Geology of Katrina

May 21, 2006 by


NEW ORLEANS – Anyone who wants to understand the geologic setting of New Orleans and how the sediments buried below the levees led to their failure and the flooding of the city should attend the next meeting of the New Orleans Sierra Club.

Stephen Nelson, PhD, Chair of the Department of Earth and Environmental Sciences at Tulane University will present “Geology of the Katrina Disaster” at 7 p.m. on Sunday, May 21, 2006 at the Carrollton United Methodist Church, corner of Freret and South Carrollton streets. Doors open at 6:30 p.m.

The meeting is open to all people and is free of charge.

Dr. Nelson has visited all the levee breaches and he will provide an analysis of the reasons for the engineering failures at the 17th St, London Avenue and Industrial canals. Dr. Nelson says his presentation will show that flooding could have been avoided if simple geologic principals had been followed.

“We’re going to talk about the geological conditions that existed at the time of Katrina and how they led to breaches in the levees,” says Dr. Nelson. “We’re not going to talk much about what happened in the Lower Ninth Ward as the surge waters were simply too high there. But the failure of levees and floodwalls at the 17th Street and London Avenue canals was not due to overtopping but to failures to account for the geological conditions present beneath those levees.”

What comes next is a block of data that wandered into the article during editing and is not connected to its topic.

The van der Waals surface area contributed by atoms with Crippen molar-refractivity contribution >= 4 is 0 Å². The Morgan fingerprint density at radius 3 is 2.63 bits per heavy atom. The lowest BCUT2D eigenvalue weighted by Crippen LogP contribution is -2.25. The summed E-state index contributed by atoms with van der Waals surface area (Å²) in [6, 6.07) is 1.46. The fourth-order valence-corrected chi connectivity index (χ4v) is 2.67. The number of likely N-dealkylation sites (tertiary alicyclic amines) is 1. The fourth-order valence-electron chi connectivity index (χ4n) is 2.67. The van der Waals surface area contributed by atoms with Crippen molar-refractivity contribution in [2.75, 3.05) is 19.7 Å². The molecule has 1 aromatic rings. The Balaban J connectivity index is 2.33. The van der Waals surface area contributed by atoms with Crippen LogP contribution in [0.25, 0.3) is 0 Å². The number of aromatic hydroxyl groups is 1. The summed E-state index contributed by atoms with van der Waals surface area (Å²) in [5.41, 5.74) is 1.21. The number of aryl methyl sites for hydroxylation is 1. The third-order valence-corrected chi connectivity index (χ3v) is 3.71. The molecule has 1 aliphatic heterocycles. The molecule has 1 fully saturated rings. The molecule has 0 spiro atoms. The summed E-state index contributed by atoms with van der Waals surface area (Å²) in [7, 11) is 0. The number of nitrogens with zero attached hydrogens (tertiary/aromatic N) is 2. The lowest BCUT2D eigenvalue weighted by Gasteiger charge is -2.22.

Dr. Nelson will discuss the geologic landscape of the area going back 5,000 years and will explain changes that occurred up until the day the hurricane struck. He will present a comprehensive slide show that contains numerous images to back up his points.

Since Early November, 2005, Nelson has been conducting field trips to the levee breaches for interested parties from throughout the New Orleans community as well as visitors from out of state and students enrolled in his natural disasters course. For more information about Dr. Nelson, visit his website at:

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The Sierra Club’s 750,000 members work together to protect communities and the planet. The Club is America’s oldest, largest and most influential grassroots environmental organization. The Delta (Louisiana) chapter of the Sierra Club has more than 3,500 members and has been active in local conservation projects for more than 30 years. For more information, contact the organization’s website:

Chris Smith, Media Relations Coordinator
(504) 884-4008